College's first post-COVID 'PA Build My Future' engages tomorrow's workforce
A construction career day and industry showcase not held at Penn College since 2019, the event introduced nearly 1,000 students from more than 30 high schools and career and technical centers to the breadth of occupations available in construction and design – thanks, in turn, to scores of exhibitors in and around the Carl Building Technologies Center and other campus sites.
WBRE/WYOU’s Jazzmyn Allen and WNEP’s Chris Keating interviewed organizers and attendees for their respective newscasts, and the event also merited front-page coverage in Friday's Williamsport Sun-Gazette.
"PA Build My Future" is co-sponsored by a Homebuilding Education Leadership Program grant, with additional assistance from Construction Specialties, the Pennsylvania Builders Association, West Branch Susquehanna Builders Association and Zartman Construction Inc.
– Photos by Tom Wilson, writer/editor-PCToday;
Kimberlee R. Rusczyk, manager of social media and online marketing;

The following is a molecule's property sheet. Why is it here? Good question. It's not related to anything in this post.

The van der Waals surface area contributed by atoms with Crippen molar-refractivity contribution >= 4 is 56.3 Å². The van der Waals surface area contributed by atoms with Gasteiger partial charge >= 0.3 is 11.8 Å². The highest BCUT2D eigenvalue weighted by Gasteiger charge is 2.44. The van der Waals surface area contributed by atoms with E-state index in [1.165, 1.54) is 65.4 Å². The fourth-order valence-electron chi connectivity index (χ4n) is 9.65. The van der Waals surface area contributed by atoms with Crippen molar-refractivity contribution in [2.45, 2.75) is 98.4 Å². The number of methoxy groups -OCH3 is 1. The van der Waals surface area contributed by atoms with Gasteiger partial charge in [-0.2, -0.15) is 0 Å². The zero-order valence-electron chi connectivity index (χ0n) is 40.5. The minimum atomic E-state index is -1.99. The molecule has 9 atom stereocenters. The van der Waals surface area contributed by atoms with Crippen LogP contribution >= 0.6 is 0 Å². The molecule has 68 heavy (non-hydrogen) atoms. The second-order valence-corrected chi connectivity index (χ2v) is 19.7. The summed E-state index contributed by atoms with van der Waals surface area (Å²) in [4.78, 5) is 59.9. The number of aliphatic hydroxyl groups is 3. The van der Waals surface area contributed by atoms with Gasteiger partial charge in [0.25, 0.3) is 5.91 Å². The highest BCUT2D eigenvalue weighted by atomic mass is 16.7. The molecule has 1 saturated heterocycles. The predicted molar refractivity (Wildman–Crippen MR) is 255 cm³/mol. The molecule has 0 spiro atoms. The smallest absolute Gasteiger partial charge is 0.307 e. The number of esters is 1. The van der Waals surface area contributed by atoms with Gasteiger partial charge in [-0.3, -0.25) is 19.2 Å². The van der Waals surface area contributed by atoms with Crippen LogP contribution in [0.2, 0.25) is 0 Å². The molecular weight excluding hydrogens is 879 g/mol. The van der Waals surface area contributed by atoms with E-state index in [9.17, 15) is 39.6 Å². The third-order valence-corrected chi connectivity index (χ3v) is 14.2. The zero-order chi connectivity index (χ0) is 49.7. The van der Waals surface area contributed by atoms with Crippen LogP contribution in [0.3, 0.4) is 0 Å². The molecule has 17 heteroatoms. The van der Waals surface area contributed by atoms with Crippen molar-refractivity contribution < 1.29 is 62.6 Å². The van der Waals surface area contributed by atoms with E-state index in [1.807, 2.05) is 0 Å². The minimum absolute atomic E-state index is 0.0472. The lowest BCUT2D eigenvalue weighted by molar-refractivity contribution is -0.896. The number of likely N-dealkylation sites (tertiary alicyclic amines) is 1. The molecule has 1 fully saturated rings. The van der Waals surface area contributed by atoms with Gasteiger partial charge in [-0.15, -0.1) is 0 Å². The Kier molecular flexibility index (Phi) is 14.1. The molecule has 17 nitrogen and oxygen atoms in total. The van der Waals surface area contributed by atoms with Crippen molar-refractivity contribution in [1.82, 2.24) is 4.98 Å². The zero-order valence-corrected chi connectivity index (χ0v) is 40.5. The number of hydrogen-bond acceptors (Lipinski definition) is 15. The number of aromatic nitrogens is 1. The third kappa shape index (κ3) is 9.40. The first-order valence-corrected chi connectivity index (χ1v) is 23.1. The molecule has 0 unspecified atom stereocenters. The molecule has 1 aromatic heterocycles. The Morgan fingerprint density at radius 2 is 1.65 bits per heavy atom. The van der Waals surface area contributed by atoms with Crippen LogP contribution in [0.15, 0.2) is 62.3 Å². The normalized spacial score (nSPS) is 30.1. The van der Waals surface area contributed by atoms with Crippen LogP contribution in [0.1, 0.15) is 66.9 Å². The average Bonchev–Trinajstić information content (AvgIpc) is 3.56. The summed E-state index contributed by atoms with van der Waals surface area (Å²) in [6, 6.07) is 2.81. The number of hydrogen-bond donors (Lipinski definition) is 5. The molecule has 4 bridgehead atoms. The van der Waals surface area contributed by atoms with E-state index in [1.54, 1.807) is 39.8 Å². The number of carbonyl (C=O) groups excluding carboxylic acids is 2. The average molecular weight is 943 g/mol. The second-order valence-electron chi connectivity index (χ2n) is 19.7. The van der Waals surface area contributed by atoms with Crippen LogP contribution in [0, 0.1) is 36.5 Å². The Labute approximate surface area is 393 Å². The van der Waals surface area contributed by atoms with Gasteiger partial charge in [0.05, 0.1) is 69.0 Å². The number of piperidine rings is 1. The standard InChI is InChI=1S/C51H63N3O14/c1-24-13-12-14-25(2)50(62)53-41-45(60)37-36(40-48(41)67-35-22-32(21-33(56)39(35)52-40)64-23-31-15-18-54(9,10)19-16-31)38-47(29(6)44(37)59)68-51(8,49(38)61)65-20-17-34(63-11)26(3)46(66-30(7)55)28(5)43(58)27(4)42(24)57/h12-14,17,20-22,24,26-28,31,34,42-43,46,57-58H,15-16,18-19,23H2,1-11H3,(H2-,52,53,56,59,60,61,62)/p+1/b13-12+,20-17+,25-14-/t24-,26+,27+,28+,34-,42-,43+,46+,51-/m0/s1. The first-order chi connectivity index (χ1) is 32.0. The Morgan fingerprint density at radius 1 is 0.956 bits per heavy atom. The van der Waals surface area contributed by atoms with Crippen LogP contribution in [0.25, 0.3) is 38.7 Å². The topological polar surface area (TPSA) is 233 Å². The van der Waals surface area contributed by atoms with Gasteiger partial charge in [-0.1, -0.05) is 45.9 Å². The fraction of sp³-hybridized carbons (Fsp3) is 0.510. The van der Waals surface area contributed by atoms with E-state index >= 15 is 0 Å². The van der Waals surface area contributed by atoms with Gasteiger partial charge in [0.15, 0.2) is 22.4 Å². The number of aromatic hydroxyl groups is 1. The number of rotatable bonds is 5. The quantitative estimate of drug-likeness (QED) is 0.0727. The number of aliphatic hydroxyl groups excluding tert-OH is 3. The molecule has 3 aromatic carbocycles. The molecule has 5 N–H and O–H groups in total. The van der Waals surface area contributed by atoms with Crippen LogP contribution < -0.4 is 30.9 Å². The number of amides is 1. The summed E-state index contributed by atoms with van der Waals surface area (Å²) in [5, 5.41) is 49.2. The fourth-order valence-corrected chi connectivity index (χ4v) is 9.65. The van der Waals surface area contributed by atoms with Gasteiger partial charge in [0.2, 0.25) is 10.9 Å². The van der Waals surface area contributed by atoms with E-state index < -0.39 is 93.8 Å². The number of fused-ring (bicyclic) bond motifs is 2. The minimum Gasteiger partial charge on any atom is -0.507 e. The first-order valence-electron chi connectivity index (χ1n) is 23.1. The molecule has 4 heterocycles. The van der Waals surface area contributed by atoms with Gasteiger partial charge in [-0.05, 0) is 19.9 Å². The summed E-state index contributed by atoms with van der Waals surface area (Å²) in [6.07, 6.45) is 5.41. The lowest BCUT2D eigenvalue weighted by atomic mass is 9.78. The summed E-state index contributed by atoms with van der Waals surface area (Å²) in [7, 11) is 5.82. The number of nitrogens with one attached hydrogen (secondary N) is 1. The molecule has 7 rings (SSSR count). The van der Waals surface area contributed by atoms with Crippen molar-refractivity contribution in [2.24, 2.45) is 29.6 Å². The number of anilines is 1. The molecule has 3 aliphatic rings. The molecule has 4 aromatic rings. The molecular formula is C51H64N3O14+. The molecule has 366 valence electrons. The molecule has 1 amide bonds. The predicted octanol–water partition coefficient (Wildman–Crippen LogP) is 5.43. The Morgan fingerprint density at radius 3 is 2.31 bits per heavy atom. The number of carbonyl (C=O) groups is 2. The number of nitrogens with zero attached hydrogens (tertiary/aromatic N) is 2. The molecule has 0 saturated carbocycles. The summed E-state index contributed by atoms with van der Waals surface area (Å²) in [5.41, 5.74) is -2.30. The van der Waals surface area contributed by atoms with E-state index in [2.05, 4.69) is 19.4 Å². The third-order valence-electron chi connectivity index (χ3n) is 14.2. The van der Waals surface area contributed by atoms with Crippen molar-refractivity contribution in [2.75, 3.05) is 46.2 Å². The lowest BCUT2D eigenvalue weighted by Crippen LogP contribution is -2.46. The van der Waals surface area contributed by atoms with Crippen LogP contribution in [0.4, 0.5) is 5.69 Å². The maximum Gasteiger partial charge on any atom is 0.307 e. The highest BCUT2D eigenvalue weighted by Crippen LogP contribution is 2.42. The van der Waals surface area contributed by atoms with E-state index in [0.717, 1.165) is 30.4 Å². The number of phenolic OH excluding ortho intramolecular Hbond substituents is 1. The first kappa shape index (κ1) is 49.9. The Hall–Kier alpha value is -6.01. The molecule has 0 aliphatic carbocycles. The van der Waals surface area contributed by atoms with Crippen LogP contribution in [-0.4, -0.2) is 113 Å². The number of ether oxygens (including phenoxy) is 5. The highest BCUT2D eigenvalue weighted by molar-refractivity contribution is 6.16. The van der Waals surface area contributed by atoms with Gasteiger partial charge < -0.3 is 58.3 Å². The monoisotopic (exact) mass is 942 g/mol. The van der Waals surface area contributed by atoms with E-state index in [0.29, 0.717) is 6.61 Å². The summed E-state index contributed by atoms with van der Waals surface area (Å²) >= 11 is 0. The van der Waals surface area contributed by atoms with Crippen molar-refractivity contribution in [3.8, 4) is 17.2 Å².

and John Moen, American Welding Society student chapter secretary
Allen interviews a Williamsport Area High School student in the college's carpentry lab.
A student from North Pocono High School talks with Keating near Zartman Construction Inc.'s crane-operating activity.
The college's Baja SAE Club displayed its vehicles – always a popular attraction – outside the Lycoming Engines Metal Trades Center.
A staff volunteer, designated by her pink shirt, greets a bus pulling into campus.
Despite blustery winds and drizzle that occasionally was more than a nuisance, sustained breaks in the weather allowed for outdoor activities to proceed as scheduled. Shreiner Tree Care (including 2019 forestry grad Michael S. Shreiner) and horticulture instructor Justin Shelinski helped facilitate tree-climbing near the Dunham Children's Learning Center.
The Construction Management Association sponsored a team-building exercise in which planning, coordination and cooperation are key. Each student grabs a rope attached to a metal crane and, with very little communication from a designated crew leader, the group must pick up blocks and stack them into a tower.